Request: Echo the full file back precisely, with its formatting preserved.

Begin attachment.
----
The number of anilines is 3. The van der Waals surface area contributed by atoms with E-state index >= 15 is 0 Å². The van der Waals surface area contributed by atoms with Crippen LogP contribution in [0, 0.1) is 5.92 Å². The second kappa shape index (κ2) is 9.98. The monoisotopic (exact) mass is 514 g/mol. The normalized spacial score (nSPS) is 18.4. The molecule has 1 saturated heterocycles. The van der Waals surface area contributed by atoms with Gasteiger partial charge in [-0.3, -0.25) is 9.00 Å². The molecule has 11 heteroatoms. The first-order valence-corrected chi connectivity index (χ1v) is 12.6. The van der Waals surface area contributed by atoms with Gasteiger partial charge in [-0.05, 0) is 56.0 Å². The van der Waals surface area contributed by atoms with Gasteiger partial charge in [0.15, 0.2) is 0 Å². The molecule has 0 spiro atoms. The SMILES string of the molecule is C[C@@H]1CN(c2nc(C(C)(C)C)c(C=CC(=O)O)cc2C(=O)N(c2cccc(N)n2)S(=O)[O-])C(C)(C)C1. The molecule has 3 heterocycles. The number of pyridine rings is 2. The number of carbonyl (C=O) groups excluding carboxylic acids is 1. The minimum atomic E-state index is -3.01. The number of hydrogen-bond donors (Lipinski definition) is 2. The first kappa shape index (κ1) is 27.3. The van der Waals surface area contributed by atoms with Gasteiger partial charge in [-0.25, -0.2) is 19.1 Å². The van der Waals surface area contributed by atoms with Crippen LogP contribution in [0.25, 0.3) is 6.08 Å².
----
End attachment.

The number of anilines is 3. The van der Waals surface area contributed by atoms with E-state index >= 15 is 0 Å². The van der Waals surface area contributed by atoms with Crippen LogP contribution in [0, 0.1) is 5.92 Å². The second kappa shape index (κ2) is 9.98. The monoisotopic (exact) mass is 514 g/mol. The normalized spacial score (nSPS) is 18.4. The molecule has 1 saturated heterocycles. The van der Waals surface area contributed by atoms with Gasteiger partial charge in [-0.3, -0.25) is 9.00 Å². The molecule has 11 heteroatoms. The first-order valence-corrected chi connectivity index (χ1v) is 12.6. The van der Waals surface area contributed by atoms with Gasteiger partial charge in [-0.05, 0) is 56.0 Å². The van der Waals surface area contributed by atoms with Gasteiger partial charge in [0.15, 0.2) is 0 Å². The molecule has 0 spiro atoms. The SMILES string of the molecule is C[C@@H]1CN(c2nc(C(C)(C)C)c(C=CC(=O)O)cc2C(=O)N(c2cccc(N)n2)S(=O)[O-])C(C)(C)C1. The molecule has 3 heterocycles. The number of pyridine rings is 2. The number of carbonyl (C=O) groups excluding carboxylic acids is 1. The minimum atomic E-state index is -3.01. The number of hydrogen-bond donors (Lipinski definition) is 2. The first kappa shape index (κ1) is 27.3. The van der Waals surface area contributed by atoms with Gasteiger partial charge in [-0.25, -0.2) is 19.1 Å². The van der Waals surface area contributed by atoms with Crippen LogP contribution in [0.25, 0.3) is 6.08 Å².